The sourdeline painted by Nuvolone has three melody chanters :
The left and right pipes are open at their end while the lower pipe is sealed with a rose-shaped stopper. This means that it will be silent when all holes are closed implying that the instrument will require a staccato technique and that every note will be produced by articulation of one of the keys.
The cylindrical bores of these pipes are without doubt equipped with double reeds, as shown in Mersenne’s drawing (fig. 2 left - overleaf). The stock that supports the three pipes clearly has a fourth opening, obstructed by a rose of ivory ; this shows that a fourth pipe could be fitted, as mentioned in the catalogue of Tergazo and Scarabelli, about some other sourdelines of Settala (see the text over).
So we can see in this sourdeline of 1640 an instrument with three pipes, equipped with thirty or forty keys (fig. 2 right - overleaf).
Two major authors describe the sourdeline in France at the beginning of the 17th century. As well as Marin Mersenne, Pierre Trichet, an instrument collector living in Bordeaux, describes the instrument played by the famous François Langlois.
Marin Mersenne :
“Because we only made use of three pipes prior to this invention, so that the second DG did not end in G, but would rise on up to k, and had all the keys of the arm, hk. The other two chanters that are right and left, they have some of their holes open and the other closed by keys: the one on his right hand, namely F [left on engraving] has six open, and that on the left, E, four: but F has six keys for its six other holes, and E has only four, that is to say that F has twelve holes, and E nine ; from this is it easy to judge their range.ʺvii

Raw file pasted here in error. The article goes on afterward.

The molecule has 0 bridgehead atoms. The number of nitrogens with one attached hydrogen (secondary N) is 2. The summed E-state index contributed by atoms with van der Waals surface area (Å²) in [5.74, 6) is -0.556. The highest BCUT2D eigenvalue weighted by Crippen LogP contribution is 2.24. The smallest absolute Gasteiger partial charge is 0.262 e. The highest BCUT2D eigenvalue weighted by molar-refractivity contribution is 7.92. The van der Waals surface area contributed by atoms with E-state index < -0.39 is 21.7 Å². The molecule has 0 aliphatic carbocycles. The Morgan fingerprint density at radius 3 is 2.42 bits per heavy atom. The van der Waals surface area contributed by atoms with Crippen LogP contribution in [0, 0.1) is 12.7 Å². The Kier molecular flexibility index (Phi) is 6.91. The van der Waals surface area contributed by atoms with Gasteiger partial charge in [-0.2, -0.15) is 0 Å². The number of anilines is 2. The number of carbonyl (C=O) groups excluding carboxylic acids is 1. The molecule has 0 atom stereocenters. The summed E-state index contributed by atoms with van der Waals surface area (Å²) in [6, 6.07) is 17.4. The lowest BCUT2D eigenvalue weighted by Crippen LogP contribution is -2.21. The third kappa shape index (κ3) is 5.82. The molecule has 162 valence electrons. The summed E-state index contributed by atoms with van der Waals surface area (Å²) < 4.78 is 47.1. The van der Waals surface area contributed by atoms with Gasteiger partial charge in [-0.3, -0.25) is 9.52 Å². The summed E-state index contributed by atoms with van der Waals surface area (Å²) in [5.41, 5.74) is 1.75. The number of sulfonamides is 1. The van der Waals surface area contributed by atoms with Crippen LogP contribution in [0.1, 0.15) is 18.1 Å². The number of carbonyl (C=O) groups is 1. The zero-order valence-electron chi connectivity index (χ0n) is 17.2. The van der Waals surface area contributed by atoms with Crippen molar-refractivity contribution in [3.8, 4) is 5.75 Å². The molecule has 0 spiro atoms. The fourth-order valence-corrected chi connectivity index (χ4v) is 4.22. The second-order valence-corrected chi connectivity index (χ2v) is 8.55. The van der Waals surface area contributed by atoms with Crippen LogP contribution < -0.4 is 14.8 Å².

Pierre Trichet :
“It had three pipes or chanters made from ebony, with each one singing their part. The largest of which, used for low notes, was folded back. All three chanters were encased by one end in a ring or cylinder of wood and arranged in a triangle. In the end that was entering the cylinder, each pipe had a reed and the number of holes on each was quite different, since one of the chanters had only eight, four of which being along the pipe were open, and the other placed also following on it were closed with wedges or copper springs that were going up or down, and so easily opened and closed the holes. The other chanter had thirteen holes, six of which were open, and the others covered by keys joining the cylinder, except for one that was on the side. The third chanter, which was the bass, had only two open holes and fifteen other closed with keys each longer one than the other, nine of them were in rows between the other two pipes, then four of the one side and on the other.”viii
Following Mersenne and Trichet, we can understand the placing of the holes and keys on the chanters. In summary :
Pipe 1 (in Mersenne,“DF”) : six open holes on the front. Six closed keys. Pipe 2 (“DE”) : four front open holes. Four closed keys.